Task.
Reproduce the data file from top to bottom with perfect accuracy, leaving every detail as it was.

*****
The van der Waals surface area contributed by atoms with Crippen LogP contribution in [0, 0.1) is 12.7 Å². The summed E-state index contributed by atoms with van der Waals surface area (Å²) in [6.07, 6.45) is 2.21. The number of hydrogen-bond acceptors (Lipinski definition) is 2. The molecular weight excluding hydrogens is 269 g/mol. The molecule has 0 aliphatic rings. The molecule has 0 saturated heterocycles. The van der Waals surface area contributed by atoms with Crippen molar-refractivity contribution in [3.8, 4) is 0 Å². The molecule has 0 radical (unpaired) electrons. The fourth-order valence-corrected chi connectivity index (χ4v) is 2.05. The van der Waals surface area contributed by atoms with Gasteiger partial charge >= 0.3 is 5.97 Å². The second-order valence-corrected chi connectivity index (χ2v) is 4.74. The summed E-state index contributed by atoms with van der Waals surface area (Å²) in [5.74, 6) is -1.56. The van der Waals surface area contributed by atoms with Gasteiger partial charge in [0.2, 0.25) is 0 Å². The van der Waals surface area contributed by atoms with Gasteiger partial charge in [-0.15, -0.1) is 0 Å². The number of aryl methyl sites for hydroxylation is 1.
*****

The van der Waals surface area contributed by atoms with Crippen LogP contribution in [0, 0.1) is 12.7 Å². The summed E-state index contributed by atoms with van der Waals surface area (Å²) in [6.07, 6.45) is 2.21. The number of hydrogen-bond acceptors (Lipinski definition) is 2. The molecular weight excluding hydrogens is 269 g/mol. The molecule has 0 aliphatic rings. The molecule has 0 saturated heterocycles. The van der Waals surface area contributed by atoms with Crippen molar-refractivity contribution in [3.8, 4) is 0 Å². The molecule has 0 radical (unpaired) electrons. The fourth-order valence-corrected chi connectivity index (χ4v) is 2.05. The van der Waals surface area contributed by atoms with Gasteiger partial charge >= 0.3 is 5.97 Å². The second-order valence-corrected chi connectivity index (χ2v) is 4.74. The summed E-state index contributed by atoms with van der Waals surface area (Å²) in [5.74, 6) is -1.56. The van der Waals surface area contributed by atoms with Gasteiger partial charge in [0.2, 0.25) is 0 Å². The van der Waals surface area contributed by atoms with Gasteiger partial charge in [-0.15, -0.1) is 0 Å². The number of aryl methyl sites for hydroxylation is 1.